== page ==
3 Grit strikes

Bad things happen in threes.

It’s a well-known scientific fact. Celebrity deaths, natural disasters, and plane crashes all seem to take place more or less three at a time.

For the Liberal Party, now careening toward a natural disaster of its own, there’ll be lots of time to reflect on the bad stuff. In particular, there will be ample time to identify the three bad decisions that consigned the party to the Opposition benches (and, maybe, not even the Official Opposition benches).

To assist the discussion, here — in chronological order — are my three picks for really, really bad Grit decisions. The ones that led Michael Ignatieff’s party to the unhappy outcome it now almost certainly faces.

The first came in May 2009, when the Conservatives unleashed their first wave of attack ads against Ignatieff — and Ignatieff decided against responding in kind.

Liberals had been hearing in the spring of 2009 the Tories were putting together a series of tough attack ads about the newly-minted Liberal leader. Polls were showing Canadians were interested in Ignatieff — and, in places like Quebec, he was very popular. Conservatives were nervous.

Their barrage questioned why Ignatieff had been away from Canada for 34 years — and suggested he was a poncy aristocrat, one who “wasn’t in it for you, just for himself.” The devastating TV spots would be called the “Just Visiting” ads, and reportedly cost the Tories in excess of $3 million. They worked.

In electoral politics, one rule matters above all the others: Define, or be defined. Ignatieff chose not to respond to the attacks — believing, to his credit, Canadians wouldn’t be influenced by the Cons’ mud-throwing. It was a fatal error.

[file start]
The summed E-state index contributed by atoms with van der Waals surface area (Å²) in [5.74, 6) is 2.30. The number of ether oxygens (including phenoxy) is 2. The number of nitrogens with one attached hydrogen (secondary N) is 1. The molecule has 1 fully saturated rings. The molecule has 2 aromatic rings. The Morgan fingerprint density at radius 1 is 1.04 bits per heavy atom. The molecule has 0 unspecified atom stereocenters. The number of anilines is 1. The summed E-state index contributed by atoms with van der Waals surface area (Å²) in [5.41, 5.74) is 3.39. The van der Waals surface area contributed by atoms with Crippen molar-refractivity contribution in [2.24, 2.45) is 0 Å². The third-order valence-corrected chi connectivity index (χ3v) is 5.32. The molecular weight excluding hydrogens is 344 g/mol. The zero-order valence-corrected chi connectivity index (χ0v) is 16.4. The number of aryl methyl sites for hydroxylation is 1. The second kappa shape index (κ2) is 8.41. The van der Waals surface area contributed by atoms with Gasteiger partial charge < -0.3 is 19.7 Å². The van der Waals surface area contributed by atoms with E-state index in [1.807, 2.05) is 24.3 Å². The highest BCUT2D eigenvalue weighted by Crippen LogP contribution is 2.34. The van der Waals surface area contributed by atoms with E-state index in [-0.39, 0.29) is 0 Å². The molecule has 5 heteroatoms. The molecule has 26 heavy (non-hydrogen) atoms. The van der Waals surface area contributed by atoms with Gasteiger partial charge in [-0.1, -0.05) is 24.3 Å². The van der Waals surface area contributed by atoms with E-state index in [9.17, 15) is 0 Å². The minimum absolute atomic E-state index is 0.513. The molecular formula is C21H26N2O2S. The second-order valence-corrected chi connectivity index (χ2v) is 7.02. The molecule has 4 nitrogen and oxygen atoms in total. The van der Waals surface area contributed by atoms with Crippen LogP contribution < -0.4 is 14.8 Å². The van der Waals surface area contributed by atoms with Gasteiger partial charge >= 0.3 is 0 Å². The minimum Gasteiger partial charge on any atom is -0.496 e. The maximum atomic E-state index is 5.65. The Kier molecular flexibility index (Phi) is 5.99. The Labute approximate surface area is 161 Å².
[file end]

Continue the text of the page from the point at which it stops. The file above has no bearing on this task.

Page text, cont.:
The second big mistake came a year later, in June 2010 — when Ignatieff slammed the door on any possibility of co-operation (or coalition, or merger) with the NDP.

That spring, Jean Chretien, Ed Broadbent, Roy Romanow and other senior Liberals and New Democrats were rumoured to be mooting the possibility of bringing the two progressive parties together in some fashion. Unlike the previous attempt, in late 2008, the Liberal and NDP statesmen knew the discussion could not involve the separatist Bloc Quebecois — and it needed to be done before the next election, robbing Stephen Harper of the opportunity to claim his opponents were attempting to subvert democracy.

Ignatieff and his maladroit senior staff, however, were dead set against the idea. They had convinced themselves the coming election would be a referendum on Harper — and that they, alone, would be the preferred antidote.

They were right about one thing: This election is a referendum on Harper. But they didn’t anticipate what has happened — Jack Layton is the alternative. Not Ignatieff.

The third big mistake came in the spring of 2011, and everyone remembers it: Despite being far behind in the polls, despite a lack of election readiness — despite the fact that senior, more-experienced Grits were pleading for caution — Ignatieff and his senior advisers decided to defeat the Harper government, and force an election. The ultimate result of that decision, of course, remains to be seen. But few Liberals expect it to be good.

So, do bad things truly come in threes? Beats me.

But, in baseball, strikes do.

And when you get three of them, you’re out.


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